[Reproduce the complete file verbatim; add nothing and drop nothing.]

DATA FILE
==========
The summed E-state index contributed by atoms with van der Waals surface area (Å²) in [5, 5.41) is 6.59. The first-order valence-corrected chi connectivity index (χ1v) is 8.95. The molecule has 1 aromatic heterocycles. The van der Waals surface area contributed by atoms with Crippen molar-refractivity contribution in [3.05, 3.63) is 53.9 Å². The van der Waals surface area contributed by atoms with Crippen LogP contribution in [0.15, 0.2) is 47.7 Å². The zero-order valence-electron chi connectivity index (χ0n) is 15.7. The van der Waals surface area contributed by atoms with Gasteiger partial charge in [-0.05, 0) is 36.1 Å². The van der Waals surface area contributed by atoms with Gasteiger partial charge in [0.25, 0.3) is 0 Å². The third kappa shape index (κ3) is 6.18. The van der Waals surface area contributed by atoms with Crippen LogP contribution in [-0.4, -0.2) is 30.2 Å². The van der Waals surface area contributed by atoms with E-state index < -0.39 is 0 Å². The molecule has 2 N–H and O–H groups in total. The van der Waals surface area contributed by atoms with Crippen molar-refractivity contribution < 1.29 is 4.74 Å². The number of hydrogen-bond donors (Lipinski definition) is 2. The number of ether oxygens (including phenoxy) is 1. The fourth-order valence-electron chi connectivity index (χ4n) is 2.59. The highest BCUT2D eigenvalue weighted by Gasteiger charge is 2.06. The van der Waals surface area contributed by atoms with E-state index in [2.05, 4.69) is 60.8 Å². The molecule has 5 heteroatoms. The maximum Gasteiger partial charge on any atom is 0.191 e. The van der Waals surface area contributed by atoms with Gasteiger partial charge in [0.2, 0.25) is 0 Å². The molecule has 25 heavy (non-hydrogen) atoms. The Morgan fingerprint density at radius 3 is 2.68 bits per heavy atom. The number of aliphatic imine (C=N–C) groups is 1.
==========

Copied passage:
The summed E-state index contributed by atoms with van der Waals surface area (Å²) in [5, 5.41) is 6.59. The first-order valence-corrected chi connectivity index (χ1v) is 8.95. The molecule has 1 aromatic heterocycles. The van der Waals surface area contributed by atoms with Crippen molar-refractivity contribution in [3.05, 3.63) is 53.9 Å². The van der Waals surface area contributed by atoms with Crippen LogP contribution in [0.15, 0.2) is 47.7 Å². The zero-order valence-electron chi connectivity index (χ0n) is 15.7. The van der Waals surface area contributed by atoms with Gasteiger partial charge in [-0.05, 0) is 36.1 Å². The van der Waals surface area contributed by atoms with Gasteiger partial charge in [0.25, 0.3) is 0 Å². The third kappa shape index (κ3) is 6.18. The van der Waals surface area contributed by atoms with Crippen LogP contribution in [-0.4, -0.2) is 30.2 Å². The van der Waals surface area contributed by atoms with E-state index < -0.39 is 0 Å². The molecule has 2 N–H and O–H groups in total. The van der Waals surface area contributed by atoms with Crippen molar-refractivity contribution < 1.29 is 4.74 Å². The number of hydrogen-bond donors (Lipinski definition) is 2. The number of ether oxygens (including phenoxy) is 1. The fourth-order valence-electron chi connectivity index (χ4n) is 2.59. The highest BCUT2D eigenvalue weighted by Gasteiger charge is 2.06. The van der Waals surface area contributed by atoms with E-state index in [2.05, 4.69) is 60.8 Å². The molecule has 5 heteroatoms. The maximum Gasteiger partial charge on any atom is 0.191 e. The van der Waals surface area contributed by atoms with Gasteiger partial charge in [0.2, 0.25) is 0 Å². The molecule has 25 heavy (non-hydrogen) atoms. The Morgan fingerprint density at radius 3 is 2.68 bits per heavy atom. The number of aliphatic imine (C=N–C) groups is 1.